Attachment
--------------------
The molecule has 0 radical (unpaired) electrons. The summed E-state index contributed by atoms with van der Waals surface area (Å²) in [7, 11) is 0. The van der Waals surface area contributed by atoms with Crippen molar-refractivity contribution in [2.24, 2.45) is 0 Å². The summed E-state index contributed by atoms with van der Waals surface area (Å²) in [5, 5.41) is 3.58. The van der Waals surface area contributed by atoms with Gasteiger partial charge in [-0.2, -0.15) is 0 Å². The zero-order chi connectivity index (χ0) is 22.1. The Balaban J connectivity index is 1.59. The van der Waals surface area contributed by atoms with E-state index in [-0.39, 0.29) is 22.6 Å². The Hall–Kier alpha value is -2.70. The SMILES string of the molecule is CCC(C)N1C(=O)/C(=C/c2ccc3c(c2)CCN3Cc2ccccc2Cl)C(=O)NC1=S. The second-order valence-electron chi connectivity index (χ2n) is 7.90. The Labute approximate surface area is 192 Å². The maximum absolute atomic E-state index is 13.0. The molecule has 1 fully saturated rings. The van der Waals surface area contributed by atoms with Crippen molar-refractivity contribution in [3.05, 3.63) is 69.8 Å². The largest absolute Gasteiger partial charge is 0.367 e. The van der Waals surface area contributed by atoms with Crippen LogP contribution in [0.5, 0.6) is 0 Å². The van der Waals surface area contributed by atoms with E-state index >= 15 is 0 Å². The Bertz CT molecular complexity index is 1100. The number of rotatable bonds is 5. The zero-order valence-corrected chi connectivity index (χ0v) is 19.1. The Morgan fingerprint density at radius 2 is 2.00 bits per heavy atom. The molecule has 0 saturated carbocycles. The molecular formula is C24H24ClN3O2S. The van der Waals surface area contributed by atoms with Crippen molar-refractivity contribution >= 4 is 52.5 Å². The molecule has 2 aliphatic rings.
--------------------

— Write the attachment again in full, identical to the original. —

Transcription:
The molecule has 0 radical (unpaired) electrons. The summed E-state index contributed by atoms with van der Waals surface area (Å²) in [7, 11) is 0. The van der Waals surface area contributed by atoms with Crippen molar-refractivity contribution in [2.24, 2.45) is 0 Å². The summed E-state index contributed by atoms with van der Waals surface area (Å²) in [5, 5.41) is 3.58. The van der Waals surface area contributed by atoms with Gasteiger partial charge in [-0.2, -0.15) is 0 Å². The zero-order chi connectivity index (χ0) is 22.1. The Balaban J connectivity index is 1.59. The van der Waals surface area contributed by atoms with E-state index in [-0.39, 0.29) is 22.6 Å². The Hall–Kier alpha value is -2.70. The SMILES string of the molecule is CCC(C)N1C(=O)/C(=C/c2ccc3c(c2)CCN3Cc2ccccc2Cl)C(=O)NC1=S. The second-order valence-electron chi connectivity index (χ2n) is 7.90. The Labute approximate surface area is 192 Å². The maximum absolute atomic E-state index is 13.0. The molecule has 1 fully saturated rings. The van der Waals surface area contributed by atoms with Crippen molar-refractivity contribution in [3.05, 3.63) is 69.8 Å². The largest absolute Gasteiger partial charge is 0.367 e. The van der Waals surface area contributed by atoms with Crippen LogP contribution in [0.5, 0.6) is 0 Å². The van der Waals surface area contributed by atoms with E-state index >= 15 is 0 Å². The Bertz CT molecular complexity index is 1100. The number of rotatable bonds is 5. The zero-order valence-corrected chi connectivity index (χ0v) is 19.1. The Morgan fingerprint density at radius 2 is 2.00 bits per heavy atom. The molecule has 0 saturated carbocycles. The molecular formula is C24H24ClN3O2S. The van der Waals surface area contributed by atoms with Crippen molar-refractivity contribution >= 4 is 52.5 Å². The molecule has 2 aliphatic rings.